5. The Packers absolutely have the best trio of corners in the NFL. No other team is close in my eyes. In terms of pure coverage ability, at this point Woodson is probably the weak link of the three at this point and he is still better than a bunch of teams #1. Add in the fact that the weakest cover guy is the best run support corner in the league and you cannot argue that the packers are the best if you look 3 deep. I hope Joe Whitt is right about Shields. The athletic ability is there.

    1. I don’t know the numbers, but CWood played the slot more than the others. Many teams don’t put their #1 there as often as G.B., but playing the slot requires a unique skill set.

  6. Great article Al.

    You think you’re forgetting, is that the Packers didn’t adress the CB position because they thought that Al Harris would be ready to play.

    But yeah, it’s pretty evident our secondary is perhaps the best in the league.

      1. I wouldn’t agree that the Packers were expecting anything out of Harris this season. He had one of the worst knee injuries in recent history. The fact that he even made it back at all speaks to Harris’s will.

  7. I take the last line of this article to be a salve for fans who are worried about the defensive line. Not sure if that was intended but I certainly took it that way (and I agree with it too).

  8. Great statistical piece. I agree our CB’s are very talented but I think an often harried and confused QB throws less accurately, and a significant amount of credit belongs with the entire Dom Capers defense for how brightly our CB’s shine.

  9. I seem to remember reading that our Defense held opposing QB’s to an average QB rating that would rank 30th in the league. That is Git’n er Done.

  10. I thought Charles was slipping in coverage early in the year 2010 and did not really have a great season (coverage wise) If you recall, he was holding a great deal in the early going. Plus I’m concerned injuries are going to be a recurring theme with C-Wood for the remainder of his career. I believe that Charles prior willingness to throw his body into the fray is finally catching up with him.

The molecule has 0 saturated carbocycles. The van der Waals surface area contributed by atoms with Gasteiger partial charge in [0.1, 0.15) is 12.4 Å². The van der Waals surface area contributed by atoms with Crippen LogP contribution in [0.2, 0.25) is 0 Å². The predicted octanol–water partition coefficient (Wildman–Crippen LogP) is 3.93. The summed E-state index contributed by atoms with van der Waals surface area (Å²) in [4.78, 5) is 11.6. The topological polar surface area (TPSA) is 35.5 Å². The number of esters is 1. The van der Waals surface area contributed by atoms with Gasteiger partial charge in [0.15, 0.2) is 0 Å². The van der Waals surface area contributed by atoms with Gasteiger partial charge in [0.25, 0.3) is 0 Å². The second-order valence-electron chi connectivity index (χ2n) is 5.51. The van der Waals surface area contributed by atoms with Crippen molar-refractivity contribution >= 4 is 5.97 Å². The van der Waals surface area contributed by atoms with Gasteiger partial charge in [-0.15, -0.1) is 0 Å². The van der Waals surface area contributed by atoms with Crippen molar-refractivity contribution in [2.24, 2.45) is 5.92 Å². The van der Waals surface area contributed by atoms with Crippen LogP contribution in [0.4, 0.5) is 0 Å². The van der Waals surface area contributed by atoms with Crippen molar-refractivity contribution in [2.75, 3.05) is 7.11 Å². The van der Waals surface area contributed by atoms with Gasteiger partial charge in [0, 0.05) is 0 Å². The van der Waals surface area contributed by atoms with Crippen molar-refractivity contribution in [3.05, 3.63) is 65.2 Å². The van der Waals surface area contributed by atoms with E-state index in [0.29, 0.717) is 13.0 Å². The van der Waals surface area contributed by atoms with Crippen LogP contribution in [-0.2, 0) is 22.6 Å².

Tramon I remember from a few years ago looked very smooth and fluid to me (I remember a game against Dallas, in his first extended action, where he got beat on a long-touchdown throw but ran stride for stride with the receiver. When a ball is well thrown there is little a DB can do to stop it.) Tramon is a legitimate pro-bowl caliber corner.

    I like Shields also, but am concerned about his ability to tackle and I expect alot of OC’s to try to challenge him next year by either running right at him or forcing him to defend against larger receivers, and see if when they complete a pass whether Sam is willing to take them on. Nonetheless, I was very satisfied with Shields play in 2010.

    The Packers also need either Lee, House or Underwood to pan-out in the next year and be more than a stop gap guy. C-Wood doesn’t have many years left.

  11. It is good to remember that Woodson is taking on a lot of tight ends, and often plays the slot. He remains one of the finest run stopping corners in the league, and has proven very durable. I expect Woodson to play great in 2011.

  12. loved the way shields was used vs chicago. his speed blitzing off the corner gives the pack another weapon